Encyclopedia o f Chicago
Entries : Hondurans


Chicago's first Honduran immigrants began arriving during the early twentieth century. Some came to study at Midwestern universities and then settled in Chicago to practice medicine, engineering, or other professions. Primarily mestizos of mixed Indian and Spanish heritage, these immigrants established families and formed a community in South Chicago with other Hondurans who came to work in the steel mills. By 1960, several hundred Hondurans had settled in South Chicago, Little Village ( North Lawndale ), and Humboldt Park. Lacking formal ethnic organizations, families came together for informal gatherings in each others' homes.

As immigration increased in the 1970s and 1980s, Chicago's Hondurans began to pursue more formal associations, but with only modest success. Hondureños Unidos, established in 1970, dissolved after several years, and other organizational attempts proved equally ephemeral until La Sociedad Civica-Cultural Hondureña was founded in 1989. Committed to preserving Honduran culture and educating immigrants' children, the society provided scholarships, supported folk music, and sent donations of food and clothing to Honduras.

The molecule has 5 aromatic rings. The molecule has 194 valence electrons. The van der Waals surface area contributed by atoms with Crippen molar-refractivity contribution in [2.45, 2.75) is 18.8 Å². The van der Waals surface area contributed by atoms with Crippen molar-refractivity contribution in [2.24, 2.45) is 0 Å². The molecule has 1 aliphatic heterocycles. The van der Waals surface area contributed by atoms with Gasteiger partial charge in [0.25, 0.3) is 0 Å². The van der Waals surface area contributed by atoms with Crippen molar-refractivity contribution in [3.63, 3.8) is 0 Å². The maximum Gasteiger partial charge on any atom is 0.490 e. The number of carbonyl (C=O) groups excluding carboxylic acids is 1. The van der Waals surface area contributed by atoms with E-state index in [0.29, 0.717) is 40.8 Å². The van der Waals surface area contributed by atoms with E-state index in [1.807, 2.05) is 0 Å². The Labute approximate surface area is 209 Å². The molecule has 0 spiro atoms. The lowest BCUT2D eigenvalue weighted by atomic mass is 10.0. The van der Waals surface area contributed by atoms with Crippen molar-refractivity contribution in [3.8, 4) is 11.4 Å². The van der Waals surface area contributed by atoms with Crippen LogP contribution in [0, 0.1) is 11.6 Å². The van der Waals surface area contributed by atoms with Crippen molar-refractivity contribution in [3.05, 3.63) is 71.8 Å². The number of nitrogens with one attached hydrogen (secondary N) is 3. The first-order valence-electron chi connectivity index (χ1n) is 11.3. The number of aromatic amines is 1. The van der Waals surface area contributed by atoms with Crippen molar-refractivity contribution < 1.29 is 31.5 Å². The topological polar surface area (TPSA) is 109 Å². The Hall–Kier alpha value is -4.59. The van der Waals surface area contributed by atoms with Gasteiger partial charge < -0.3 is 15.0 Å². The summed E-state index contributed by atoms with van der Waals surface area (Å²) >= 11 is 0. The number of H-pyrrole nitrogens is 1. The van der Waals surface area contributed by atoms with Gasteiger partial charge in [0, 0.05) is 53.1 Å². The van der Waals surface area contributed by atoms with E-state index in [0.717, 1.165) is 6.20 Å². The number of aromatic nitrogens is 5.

The last few decades of immigration have brought greater diversity as well as greater numbers to the Honduran community, including the arrival of many Garifuna, or Black Caribs, of mixed Indian and African descent. These late-twentieth-century arrivals were drawn by Chicago's employment opportunities. As the century drew to a close, many Honduran men were working in construction or factories. Honduran women often found jobs as domestic workers. Approximately 10 percent of Chicago's Honduran community were working as professionals. Many more had left professions in Honduras but were unable to practice in the United States.

Waukegan was home to the largest Honduran community in the 1990s, but North and South Side neighborhoods with significant Honduran populations included Logan Square, Uptown, South Chicago, West Town, Albany Park, and New City. Although many Hondurans attend Roman Catholic churches with other Spanish-speaking immigrant neighbors, they come together each year in early February to celebrate La Virgen de Suyapa, the patron saint of Honduras. Annually in September, Hondurans unite with Chicago's other Central American communities to celebrate Independence Day. In the late 1990s, Hondurans continued to arrive in Chicago, many migrating from the larger Honduran immigrant communities in New Orleans, New York, and Los Angeles, attracted by Chicago's reputation for higher-paying employment. The 2000 census counted 5,844 Hondurans in the metropolitan area, although community estimates ranged up to several times that number.